On Monday, Cyrena Nouzille offered up an off-flavor tasting at Ladyface Alehouse to those who were serious about learning. Needless to say, I was in attendance in preparation for my Cicerone test and just because I love learning everything beer.
I came geekily-prepared.
Unfortunately, my notes were not enough to prepare me for the horror that was ahead. We began with oxidation in Ladyface’s La Blonde. Have you ever chewed on an old tube of lipstick? Well, why haven’t you? Do that and you’ll know exactly how this beer smelled and tasted. Horrifying.
DMS – This one was tough for me. I couldn’t really smell or taste the cooked-corn/canned vegetable when the beer was cold. After about ten minutes, the beer started to warm up and I got a disgusting facepunch of DMS.
Diacetyl was another one I had trouble with when it was cold. The only thing I could notice was a slickness on the tongue. Once it warmed up, the aroma of butter and buttery popcorn flavor was impossible not to notice!
The Siebel kit comes with 24 different off-flavor vials. We went through eight of the most common.
Acetaldehyde – an apple aroma/flavor: sign of a young or “green” beer. Mercaptan – sewage aroma/flavor: sign of autolysis (death of yeast). Metallic – metallic (durr) flavor: sign of minerals in the brew water/old brewery equipment. Isovaleric – sweaty socks aroma/flavor: sign of stale and oxidized hops. Microbial infection – slightly sweet/sour funk (actually similar to some saisons I’ve had): sign of nasty bacteria . Papery – stale lipstick aroma/flavor: sign of oxidization. DMS – cooked corn/vegetal aroma/flavor: sign of wort that’s been cooled too slowly/closed kettle during the boil. Diacetyl – buttery/butterscotch aroma/flavor: sign of weak or stressed yeast.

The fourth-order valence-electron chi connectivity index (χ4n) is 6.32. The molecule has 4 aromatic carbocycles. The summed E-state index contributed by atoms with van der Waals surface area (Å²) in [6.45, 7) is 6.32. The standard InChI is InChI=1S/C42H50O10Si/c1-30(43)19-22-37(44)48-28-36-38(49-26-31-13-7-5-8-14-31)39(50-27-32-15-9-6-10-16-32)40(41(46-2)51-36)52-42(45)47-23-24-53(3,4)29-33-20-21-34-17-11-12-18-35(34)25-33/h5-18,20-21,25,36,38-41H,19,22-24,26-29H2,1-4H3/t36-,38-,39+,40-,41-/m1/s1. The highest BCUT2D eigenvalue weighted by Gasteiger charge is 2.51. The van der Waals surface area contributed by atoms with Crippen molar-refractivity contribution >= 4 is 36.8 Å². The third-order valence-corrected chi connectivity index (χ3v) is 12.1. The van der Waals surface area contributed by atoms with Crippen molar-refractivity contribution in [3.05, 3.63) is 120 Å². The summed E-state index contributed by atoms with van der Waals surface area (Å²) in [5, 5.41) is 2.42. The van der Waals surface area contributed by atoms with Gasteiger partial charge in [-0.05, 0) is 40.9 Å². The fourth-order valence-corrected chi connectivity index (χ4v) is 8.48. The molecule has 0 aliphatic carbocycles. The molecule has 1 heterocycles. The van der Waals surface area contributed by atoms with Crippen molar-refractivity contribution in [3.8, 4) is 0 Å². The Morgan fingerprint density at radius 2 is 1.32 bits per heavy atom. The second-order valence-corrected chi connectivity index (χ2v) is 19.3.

We had a group of about eight people for the tasting, plus another three who came in later to partake.
For some reason, the pitchers didn’t get finished. No idea why that was.
After the trauma had worn off a few days later, I worked an event with Enegren Brewing out in downtown LA.
Just for kicks, here’s a picture of me carrying a 50lb keg on my (now bruised) shoulder whilst wearing heels and a skirt. I’m bomb like that.
Happy Saturday! I’m off to a client’s house for gourmet food and red wine!
6 Responses to Off-Flavor Tasting
I’d love to go to one of these kinds of tastings. When I brew my own it would be awesome to have some frame of reference so I can taste my brew and have a better understanding of what the problem may be.
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It’s definitely educational! I’ve got another one coming up in two weeks. I’m looking forward to/dreading it.
Oh, in my days as a publican…
I know the horrors of those tastes. Especially first thing in the morning when you are not expecting it…
Ugh, morning sewage/mercaptan. What a way to greet the day!
thanks for this post. i have recently been researching cleaning up the off flavors in my beer. the main one i’ve run into is the Diacetyl woes. i did a German Ale in October that was so overrun with this flavor i almost renamed it the Stinky German Ale. what i’ve learned is that if a starter is not used to grow the yeast then you’ll get that flavor everytime due to under pitching the yeast! i never did starter in my entire year of brewing. my last brew i did was a pumkin ale and i used a starter for the first time. it has little to no Diacetyl flavor. i’m a starter man from this day forth.
I’ve never made a starter before, but haven’t had any issues with off-flavor in my beer yet. I’m sure the day that happens, I’ll transition as well.